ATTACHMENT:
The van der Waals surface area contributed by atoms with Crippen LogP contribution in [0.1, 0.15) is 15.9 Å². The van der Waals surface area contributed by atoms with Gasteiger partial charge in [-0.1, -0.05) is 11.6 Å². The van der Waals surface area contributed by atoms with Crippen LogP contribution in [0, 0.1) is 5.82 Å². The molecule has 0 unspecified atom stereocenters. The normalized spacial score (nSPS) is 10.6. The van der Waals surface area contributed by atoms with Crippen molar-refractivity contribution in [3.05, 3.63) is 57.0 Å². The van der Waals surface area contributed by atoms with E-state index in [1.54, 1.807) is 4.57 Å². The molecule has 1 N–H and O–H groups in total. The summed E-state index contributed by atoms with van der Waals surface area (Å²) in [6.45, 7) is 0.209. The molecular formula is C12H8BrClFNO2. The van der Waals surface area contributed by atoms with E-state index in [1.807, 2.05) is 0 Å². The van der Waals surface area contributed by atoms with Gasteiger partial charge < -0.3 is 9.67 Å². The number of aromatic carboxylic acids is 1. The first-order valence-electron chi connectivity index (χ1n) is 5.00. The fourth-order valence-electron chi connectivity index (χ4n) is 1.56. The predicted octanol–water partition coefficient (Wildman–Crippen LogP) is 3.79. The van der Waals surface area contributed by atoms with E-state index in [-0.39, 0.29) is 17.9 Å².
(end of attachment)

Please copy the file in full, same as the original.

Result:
The van der Waals surface area contributed by atoms with Crippen LogP contribution in [0.1, 0.15) is 15.9 Å². The van der Waals surface area contributed by atoms with Gasteiger partial charge in [-0.1, -0.05) is 11.6 Å². The van der Waals surface area contributed by atoms with Crippen LogP contribution in [0, 0.1) is 5.82 Å². The molecule has 0 unspecified atom stereocenters. The normalized spacial score (nSPS) is 10.6. The van der Waals surface area contributed by atoms with Crippen molar-refractivity contribution in [3.05, 3.63) is 57.0 Å². The van der Waals surface area contributed by atoms with E-state index in [1.54, 1.807) is 4.57 Å². The molecule has 1 N–H and O–H groups in total. The summed E-state index contributed by atoms with van der Waals surface area (Å²) in [6.45, 7) is 0.209. The molecular formula is C12H8BrClFNO2. The van der Waals surface area contributed by atoms with E-state index in [1.807, 2.05) is 0 Å². The van der Waals surface area contributed by atoms with Gasteiger partial charge < -0.3 is 9.67 Å². The number of aromatic carboxylic acids is 1. The first-order valence-electron chi connectivity index (χ1n) is 5.00. The fourth-order valence-electron chi connectivity index (χ4n) is 1.56. The predicted octanol–water partition coefficient (Wildman–Crippen LogP) is 3.79. The van der Waals surface area contributed by atoms with E-state index in [-0.39, 0.29) is 17.9 Å².